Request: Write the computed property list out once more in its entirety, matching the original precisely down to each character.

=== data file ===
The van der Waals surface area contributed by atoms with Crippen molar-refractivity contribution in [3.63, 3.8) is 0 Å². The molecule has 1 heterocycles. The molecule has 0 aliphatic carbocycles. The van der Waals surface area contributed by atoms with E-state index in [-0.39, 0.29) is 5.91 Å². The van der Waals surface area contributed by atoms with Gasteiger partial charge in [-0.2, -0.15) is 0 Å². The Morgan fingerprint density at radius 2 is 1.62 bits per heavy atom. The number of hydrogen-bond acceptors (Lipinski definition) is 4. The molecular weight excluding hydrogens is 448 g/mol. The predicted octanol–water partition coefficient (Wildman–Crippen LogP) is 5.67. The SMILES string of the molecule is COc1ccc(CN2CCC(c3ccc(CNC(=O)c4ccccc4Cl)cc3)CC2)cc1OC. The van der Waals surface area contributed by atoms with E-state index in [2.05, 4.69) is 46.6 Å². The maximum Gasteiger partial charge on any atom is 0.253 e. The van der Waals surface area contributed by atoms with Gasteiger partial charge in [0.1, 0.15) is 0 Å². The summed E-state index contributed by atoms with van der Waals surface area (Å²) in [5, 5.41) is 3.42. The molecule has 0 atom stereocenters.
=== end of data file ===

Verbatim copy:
The van der Waals surface area contributed by atoms with Crippen molar-refractivity contribution in [3.63, 3.8) is 0 Å². The molecule has 1 heterocycles. The molecule has 0 aliphatic carbocycles. The van der Waals surface area contributed by atoms with E-state index in [-0.39, 0.29) is 5.91 Å². The van der Waals surface area contributed by atoms with Gasteiger partial charge in [-0.2, -0.15) is 0 Å². The Morgan fingerprint density at radius 2 is 1.62 bits per heavy atom. The number of hydrogen-bond acceptors (Lipinski definition) is 4. The molecular weight excluding hydrogens is 448 g/mol. The predicted octanol–water partition coefficient (Wildman–Crippen LogP) is 5.67. The SMILES string of the molecule is COc1ccc(CN2CCC(c3ccc(CNC(=O)c4ccccc4Cl)cc3)CC2)cc1OC. The van der Waals surface area contributed by atoms with E-state index in [2.05, 4.69) is 46.6 Å². The maximum Gasteiger partial charge on any atom is 0.253 e. The van der Waals surface area contributed by atoms with Gasteiger partial charge in [0.1, 0.15) is 0 Å². The summed E-state index contributed by atoms with van der Waals surface area (Å²) in [5, 5.41) is 3.42. The molecule has 0 atom stereocenters.